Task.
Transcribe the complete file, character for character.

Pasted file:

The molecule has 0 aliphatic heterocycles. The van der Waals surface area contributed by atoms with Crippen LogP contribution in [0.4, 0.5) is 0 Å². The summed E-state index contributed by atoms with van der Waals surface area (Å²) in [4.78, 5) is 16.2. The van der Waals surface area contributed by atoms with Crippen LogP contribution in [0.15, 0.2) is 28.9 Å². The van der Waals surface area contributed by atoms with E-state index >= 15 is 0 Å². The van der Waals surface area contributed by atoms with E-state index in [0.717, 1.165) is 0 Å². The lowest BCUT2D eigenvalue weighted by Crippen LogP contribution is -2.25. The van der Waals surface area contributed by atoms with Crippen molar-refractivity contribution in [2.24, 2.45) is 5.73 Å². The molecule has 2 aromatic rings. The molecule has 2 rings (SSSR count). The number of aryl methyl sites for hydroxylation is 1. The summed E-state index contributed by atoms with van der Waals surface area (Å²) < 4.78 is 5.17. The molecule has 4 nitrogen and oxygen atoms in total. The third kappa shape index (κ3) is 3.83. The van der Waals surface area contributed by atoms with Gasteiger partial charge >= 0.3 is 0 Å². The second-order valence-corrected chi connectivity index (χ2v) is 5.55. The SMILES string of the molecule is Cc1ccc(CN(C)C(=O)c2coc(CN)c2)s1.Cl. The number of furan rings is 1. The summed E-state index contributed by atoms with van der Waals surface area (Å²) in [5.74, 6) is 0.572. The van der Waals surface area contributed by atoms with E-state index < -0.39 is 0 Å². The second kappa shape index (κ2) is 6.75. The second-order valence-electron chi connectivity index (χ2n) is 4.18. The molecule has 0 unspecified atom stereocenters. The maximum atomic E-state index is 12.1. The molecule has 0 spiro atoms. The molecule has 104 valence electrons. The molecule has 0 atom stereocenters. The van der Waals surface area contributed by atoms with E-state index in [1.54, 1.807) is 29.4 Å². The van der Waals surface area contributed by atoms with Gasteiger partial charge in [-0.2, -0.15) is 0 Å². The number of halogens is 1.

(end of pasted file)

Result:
The molecule has 0 aliphatic heterocycles. The van der Waals surface area contributed by atoms with Crippen LogP contribution in [0.4, 0.5) is 0 Å². The summed E-state index contributed by atoms with van der Waals surface area (Å²) in [4.78, 5) is 16.2. The van der Waals surface area contributed by atoms with Crippen LogP contribution in [0.15, 0.2) is 28.9 Å². The van der Waals surface area contributed by atoms with E-state index >= 15 is 0 Å². The van der Waals surface area contributed by atoms with E-state index in [0.717, 1.165) is 0 Å². The lowest BCUT2D eigenvalue weighted by Crippen LogP contribution is -2.25. The van der Waals surface area contributed by atoms with Crippen molar-refractivity contribution in [2.24, 2.45) is 5.73 Å². The molecule has 2 aromatic rings. The molecule has 2 rings (SSSR count). The number of aryl methyl sites for hydroxylation is 1. The summed E-state index contributed by atoms with van der Waals surface area (Å²) < 4.78 is 5.17. The molecule has 4 nitrogen and oxygen atoms in total. The third kappa shape index (κ3) is 3.83. The van der Waals surface area contributed by atoms with Gasteiger partial charge >= 0.3 is 0 Å². The second-order valence-corrected chi connectivity index (χ2v) is 5.55. The SMILES string of the molecule is Cc1ccc(CN(C)C(=O)c2coc(CN)c2)s1.Cl. The number of furan rings is 1. The summed E-state index contributed by atoms with van der Waals surface area (Å²) in [5.74, 6) is 0.572. The van der Waals surface area contributed by atoms with E-state index < -0.39 is 0 Å². The second kappa shape index (κ2) is 6.75. The second-order valence-electron chi connectivity index (χ2n) is 4.18. The molecule has 0 unspecified atom stereocenters. The maximum atomic E-state index is 12.1. The molecule has 0 spiro atoms. The molecule has 104 valence electrons. The molecule has 0 atom stereocenters. The van der Waals surface area contributed by atoms with E-state index in [1.54, 1.807) is 29.4 Å². The van der Waals surface area contributed by atoms with Gasteiger partial charge in [-0.2, -0.15) is 0 Å². The number of halogens is 1.